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Tate & Lyle – sales slowdown

Tate & Lyle reported a 4% fall in third-quarter revenue, when ignoring the impact of exchange rates.

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This was driven by softer consumer demand and order timing, combined with the group’s decision to pass on lower costs customers.

The renewal of customer contracts for the 2024 calendar year is expected to deliver a return to volume growth in the fourth-quarter.

Revenue guidance has been marginally lowered, now expected "slightly lower" than the prior year. There was no change to cash profit (EBITDA) expectations, for growth of 7-9%.

The shares were down 1% in early trading.

Our view

Third-quarter results were a slight disappointment for Tate & Lyle, who create ingredients like sweeteners and fibres to improve the nutritional value of food and drinks. The company’s continued to see reduced demand for some end products and persistent de-stocking by customers. That’s led them to forecast year end revenues to be slightly lower than last year. We’re continuing to monitor the potential impact from new weight loss drugs, though we remain sceptical about whether these will move the dial.

On a positive note, the Group's making good on its promise to streamline operations and focus on the most profitable parts of the business. The margin benefits are coming through, and an underlying cash profit (EBITDA) margin of 20.8% over the first half was a step up from last year, which itself saw an improvement.

The core business is in food & beverage solutions, with smaller units focusing on European sweeteners and the sugar alternative Sucralose. But it's in the core business, specifically solution-based partnerships, that we see as a key growth driver. This is where it partners with customers to create bespoke solutions to their dietary and nutritional needs. Deeper relationships and closer ties add an element of stickiness to the business, and enable Tate & Lyle to leverage its technical expertise.

Acquisitions and expansions are a key part of this plan, and we've seen a ramp-up in internal and external investment. Cash flows are also strong enough to support some well-timed debt repurchases, bringing down interest costs, which is helping to support the margin expansion. The balance sheet is strong enough without these actions, but it's refreshing to see some prudent capital allocation supporting longer-term goals.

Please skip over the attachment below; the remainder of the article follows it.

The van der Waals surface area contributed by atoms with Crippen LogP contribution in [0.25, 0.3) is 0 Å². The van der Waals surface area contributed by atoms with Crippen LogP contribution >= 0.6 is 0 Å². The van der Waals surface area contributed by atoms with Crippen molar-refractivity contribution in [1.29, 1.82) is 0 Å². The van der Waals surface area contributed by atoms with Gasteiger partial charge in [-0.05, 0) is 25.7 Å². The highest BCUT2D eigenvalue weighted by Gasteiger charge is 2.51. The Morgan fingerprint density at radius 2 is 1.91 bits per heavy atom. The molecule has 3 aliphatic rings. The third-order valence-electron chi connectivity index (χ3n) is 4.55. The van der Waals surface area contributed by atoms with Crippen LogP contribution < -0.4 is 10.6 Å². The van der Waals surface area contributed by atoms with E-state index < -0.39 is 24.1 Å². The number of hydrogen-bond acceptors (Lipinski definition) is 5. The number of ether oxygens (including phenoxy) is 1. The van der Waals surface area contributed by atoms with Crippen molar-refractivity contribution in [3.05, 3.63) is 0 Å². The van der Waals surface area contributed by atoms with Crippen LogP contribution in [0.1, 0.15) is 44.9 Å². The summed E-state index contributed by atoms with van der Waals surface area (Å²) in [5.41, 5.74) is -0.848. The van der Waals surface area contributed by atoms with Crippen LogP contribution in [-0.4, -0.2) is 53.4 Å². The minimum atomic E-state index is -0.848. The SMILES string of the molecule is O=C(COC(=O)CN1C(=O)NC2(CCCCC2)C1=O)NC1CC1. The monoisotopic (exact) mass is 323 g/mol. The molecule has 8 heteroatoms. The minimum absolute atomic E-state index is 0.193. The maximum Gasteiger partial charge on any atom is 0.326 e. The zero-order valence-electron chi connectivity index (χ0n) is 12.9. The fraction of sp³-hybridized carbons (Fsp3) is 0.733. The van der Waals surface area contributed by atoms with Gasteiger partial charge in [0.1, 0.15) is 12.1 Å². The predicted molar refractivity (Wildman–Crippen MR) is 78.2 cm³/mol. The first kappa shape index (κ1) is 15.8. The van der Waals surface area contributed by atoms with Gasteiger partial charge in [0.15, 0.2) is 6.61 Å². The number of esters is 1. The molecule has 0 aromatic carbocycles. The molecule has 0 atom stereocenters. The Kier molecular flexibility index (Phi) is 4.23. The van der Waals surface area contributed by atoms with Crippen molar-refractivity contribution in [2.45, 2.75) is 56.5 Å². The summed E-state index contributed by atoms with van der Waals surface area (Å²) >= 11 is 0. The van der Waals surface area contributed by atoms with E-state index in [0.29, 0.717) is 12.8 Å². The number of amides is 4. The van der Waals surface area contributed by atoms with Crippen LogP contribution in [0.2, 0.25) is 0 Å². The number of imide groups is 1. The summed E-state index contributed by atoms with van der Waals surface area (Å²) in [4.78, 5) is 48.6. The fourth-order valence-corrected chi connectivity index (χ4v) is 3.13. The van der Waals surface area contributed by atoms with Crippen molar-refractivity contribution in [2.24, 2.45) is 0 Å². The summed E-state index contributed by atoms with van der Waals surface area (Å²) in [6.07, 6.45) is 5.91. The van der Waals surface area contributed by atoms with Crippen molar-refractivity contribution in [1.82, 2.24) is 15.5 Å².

The sale of Primary Products last year, now in the form of a joint venture called Primient, was part of the solutions led revamp. Retaining a large stake means Tate still has interests in North and Latina America, where it operates. Last year was tricky, with performance hurt by operational challenges and higher costs. But demand looks robust, and a successful round of price hikes means the outlook is promising. This'll be a key driver of cash flow as dividends from Primient get passed on to Tate.

The renewed focus on speciality ingredients and solutions, strong management team and a balance sheet with enough firepower to expand all give scope for optimism. The valuation, roughly 11 times expected earnings, isn't too demanding and has come down over the quarter. In the short term, volume challenges and the potential impacts from new weight loss drugs continue to loom heavy overhead. It'll take some knockout performances for sentiment to shift.

Tate & Lyle key facts

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This article is original Hargreaves Lansdown content, published by Hargreaves Lansdown. It was correct as at the date of publication, and our views may have changed since then. Unless otherwise stated estimates, including prospective yields, are a consensus of analyst forecasts provided by Refinitiv. These estimates are not a reliable indicator of future performance. Yields are variable and not guaranteed. Investments rise and fall in value so investors could make a loss.

This article is not advice or a recommendation to buy, sell or hold any investment.No view is given on the present or future value or price of any investment, and investors should form their own view on any proposed investment.This article has not been prepared in accordance with legal requirements designed to promote the independence of investment research and is considered a marketing communication.Non - independent research is not subject to FCA rules prohibiting dealing ahead of research, however HL has put controls in place(including dealing restrictions, physical and information barriers) to manage potential conflicts of interest presented by such dealing.Please see our full non - independent research disclosure for more information.
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Written by
Sophie Lund-Yates
Sophie Lund-Yates
Lead Equity Analyst

Sophie is a lead on our Equity Research team, providing research and regular articles on a selection of individual companies and wider sectors. Sophie's specialities are Retail, Fast Moving Consumer Goods (FMCG), Aerospace & Defence as well as a few of the big tech names including Facebook and Apple.

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Article history
Published: 21st February 2024